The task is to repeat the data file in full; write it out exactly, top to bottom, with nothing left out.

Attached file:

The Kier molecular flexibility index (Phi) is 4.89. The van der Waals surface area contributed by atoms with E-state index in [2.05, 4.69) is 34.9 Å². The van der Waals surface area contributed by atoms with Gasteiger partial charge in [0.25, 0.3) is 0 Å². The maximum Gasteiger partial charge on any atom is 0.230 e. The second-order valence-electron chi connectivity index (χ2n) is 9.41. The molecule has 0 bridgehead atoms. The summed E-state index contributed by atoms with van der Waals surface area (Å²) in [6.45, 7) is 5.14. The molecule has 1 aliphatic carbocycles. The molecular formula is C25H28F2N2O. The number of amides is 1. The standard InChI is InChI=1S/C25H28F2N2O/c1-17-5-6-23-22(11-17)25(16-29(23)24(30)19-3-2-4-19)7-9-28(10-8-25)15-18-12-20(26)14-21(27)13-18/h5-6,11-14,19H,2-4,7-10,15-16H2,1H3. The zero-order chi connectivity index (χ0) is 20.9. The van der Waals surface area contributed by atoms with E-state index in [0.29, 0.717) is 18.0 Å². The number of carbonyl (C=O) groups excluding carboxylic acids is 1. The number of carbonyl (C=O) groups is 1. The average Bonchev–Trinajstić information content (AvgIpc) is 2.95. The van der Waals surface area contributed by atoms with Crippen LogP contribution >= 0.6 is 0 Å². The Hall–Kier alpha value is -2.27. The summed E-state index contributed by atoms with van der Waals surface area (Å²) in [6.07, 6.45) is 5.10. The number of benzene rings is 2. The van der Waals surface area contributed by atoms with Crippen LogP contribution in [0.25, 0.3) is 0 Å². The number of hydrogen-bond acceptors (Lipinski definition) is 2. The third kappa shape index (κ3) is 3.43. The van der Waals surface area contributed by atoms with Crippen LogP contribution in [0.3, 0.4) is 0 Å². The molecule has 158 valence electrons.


The Kier molecular flexibility index (Phi) is 4.89. The van der Waals surface area contributed by atoms with E-state index in [2.05, 4.69) is 34.9 Å². The van der Waals surface area contributed by atoms with Gasteiger partial charge in [0.25, 0.3) is 0 Å². The maximum Gasteiger partial charge on any atom is 0.230 e. The second-order valence-electron chi connectivity index (χ2n) is 9.41. The molecule has 0 bridgehead atoms. The summed E-state index contributed by atoms with van der Waals surface area (Å²) in [6.45, 7) is 5.14. The molecule has 1 aliphatic carbocycles. The molecular formula is C25H28F2N2O. The number of amides is 1. The standard InChI is InChI=1S/C25H28F2N2O/c1-17-5-6-23-22(11-17)25(16-29(23)24(30)19-3-2-4-19)7-9-28(10-8-25)15-18-12-20(26)14-21(27)13-18/h5-6,11-14,19H,2-4,7-10,15-16H2,1H3. The zero-order chi connectivity index (χ0) is 20.9. The van der Waals surface area contributed by atoms with E-state index in [0.29, 0.717) is 18.0 Å². The number of carbonyl (C=O) groups excluding carboxylic acids is 1. The number of carbonyl (C=O) groups is 1. The average Bonchev–Trinajstić information content (AvgIpc) is 2.95. The van der Waals surface area contributed by atoms with Crippen LogP contribution >= 0.6 is 0 Å². The Hall–Kier alpha value is -2.27. The summed E-state index contributed by atoms with van der Waals surface area (Å²) in [6.07, 6.45) is 5.10. The number of benzene rings is 2. The van der Waals surface area contributed by atoms with Crippen LogP contribution in [0.25, 0.3) is 0 Å². The number of hydrogen-bond acceptors (Lipinski definition) is 2. The third kappa shape index (κ3) is 3.43. The van der Waals surface area contributed by atoms with Crippen LogP contribution in [0.3, 0.4) is 0 Å². The molecule has 158 valence electrons.